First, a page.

A comment came through on my blog this week in reference to Episode 3.
“While I‘m far behind in the series (trying to catch up as I can!) I’m actually re-watching these beginning episodes. I recently got a new horse and while he’s 9 years old and has TONS of trail riding time, I’ve noticed that if something startles him, he whips backward and pulls — regardless of being tied/being held, etc. Not very respectful of pressure. Interestingly enough, you say at ~4:39 on the video that “that’s why I can’t tie him, because when he feels pressure on the halter he pulls back.” I’m wondering just how many horses ACTUALLY learn to give to the pressure on a halter? Also, how often do people like me buy an older horse that’s “been there done that” but have to go back to baby-beginner-basics and teach things like giving to pressure?-Sarah B.”
It is my opinion that everyone should go back…but few do.The basics are where most problems stem from.
Have you ever tried to lead a puppy on a leash for the first time? Have you noticed that the first reaction to pressure on the leash is rarely to give to the pressure? Sometimes the puppy may coincidentally follow you but for the most part he must be taught how to respond correctly. Some dogs are thoroughly trained and others have spotty training and the same is true for horses.
Horses must be taught to give to pressure. This is usually done when they are young but just like dogs, they will likely need refresher courses throughout their lifetime. Much like a dog, the stronger the training has been at one point, the better the training will stick with the horse.
If the horse has a strong foundation, if he really knows the correct answers…then the refresher goes fast. If you find a weakness, then you are improving the horse. I go back over the basics every winter…even with my top horses.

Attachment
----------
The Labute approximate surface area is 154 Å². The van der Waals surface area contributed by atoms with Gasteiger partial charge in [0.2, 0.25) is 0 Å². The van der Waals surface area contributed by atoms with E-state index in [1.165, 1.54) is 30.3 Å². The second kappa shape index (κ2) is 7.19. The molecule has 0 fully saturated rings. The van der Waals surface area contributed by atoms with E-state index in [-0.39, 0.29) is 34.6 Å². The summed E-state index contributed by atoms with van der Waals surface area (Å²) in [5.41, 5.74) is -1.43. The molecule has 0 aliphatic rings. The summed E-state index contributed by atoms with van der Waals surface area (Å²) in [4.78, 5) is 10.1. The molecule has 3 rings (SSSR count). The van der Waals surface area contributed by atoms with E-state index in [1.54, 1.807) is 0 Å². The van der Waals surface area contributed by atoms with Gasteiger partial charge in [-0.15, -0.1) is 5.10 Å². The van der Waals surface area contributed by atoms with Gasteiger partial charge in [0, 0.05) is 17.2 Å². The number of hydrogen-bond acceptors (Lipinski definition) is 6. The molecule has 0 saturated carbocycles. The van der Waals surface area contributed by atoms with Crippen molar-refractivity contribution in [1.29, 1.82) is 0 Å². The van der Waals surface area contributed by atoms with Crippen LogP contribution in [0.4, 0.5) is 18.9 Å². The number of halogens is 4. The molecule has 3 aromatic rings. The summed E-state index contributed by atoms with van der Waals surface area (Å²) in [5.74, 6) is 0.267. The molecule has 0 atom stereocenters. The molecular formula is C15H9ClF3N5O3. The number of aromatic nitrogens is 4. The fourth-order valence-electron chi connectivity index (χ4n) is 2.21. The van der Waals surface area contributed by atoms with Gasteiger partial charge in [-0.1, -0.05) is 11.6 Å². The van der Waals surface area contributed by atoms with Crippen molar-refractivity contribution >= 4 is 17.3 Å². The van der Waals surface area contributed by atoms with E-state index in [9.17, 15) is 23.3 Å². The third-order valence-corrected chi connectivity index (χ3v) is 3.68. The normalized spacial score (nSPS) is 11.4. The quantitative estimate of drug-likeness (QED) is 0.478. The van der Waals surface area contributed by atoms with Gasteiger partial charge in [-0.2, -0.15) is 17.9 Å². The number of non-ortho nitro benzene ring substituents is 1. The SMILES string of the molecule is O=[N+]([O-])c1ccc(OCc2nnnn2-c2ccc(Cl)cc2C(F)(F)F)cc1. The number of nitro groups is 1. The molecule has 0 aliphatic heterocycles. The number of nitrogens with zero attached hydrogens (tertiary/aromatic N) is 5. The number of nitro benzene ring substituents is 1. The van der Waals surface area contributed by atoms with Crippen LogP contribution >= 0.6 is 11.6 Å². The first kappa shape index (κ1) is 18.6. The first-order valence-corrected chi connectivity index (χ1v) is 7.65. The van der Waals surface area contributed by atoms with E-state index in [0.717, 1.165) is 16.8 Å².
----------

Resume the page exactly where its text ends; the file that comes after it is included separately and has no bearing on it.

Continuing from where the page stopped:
This question came after Episode 10.
“Hi Stacy, the last pull when Jac response to your pull (6:50), do you redo this again or do you just do it one time before you tie him up? -Melanie C.”
I repeat the lesson over and over again before tying him for the first time. In episode 10 the pull and release shown at 6:50 was the end of that lesson for that day. I like to give horses time to absorb the lesson before I repeat it. Although it was the end of the lesson for that day, I did not tie Jac after it.
If you watch Episode 13 at 13:35 I am repeating the leading lesson again. I explain during this time that the distraction of the bit has caused Jac to regress in this lesson. You can see here that Jac still has not mastered this leading lesson.
It is also important to notice the theory here; that repeating previous concepts while introducing new concepts can make the training stronger. The example here is that the previous concept of leading was repeated as the horse was learning a new lesson, wearing the bit. Can you think of other examples in training where repeating a previous concept while introducing a new one can be beneficial?
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Muio bom! Good horse! Good arena! Good pictures! Good girl! Congratulations!
I taught my mare to lead at about 3 weeks old. We just walked circles around her mother while she grazed. She learned so early & never pulled back when tied. I am a firm believer in the earlier the better.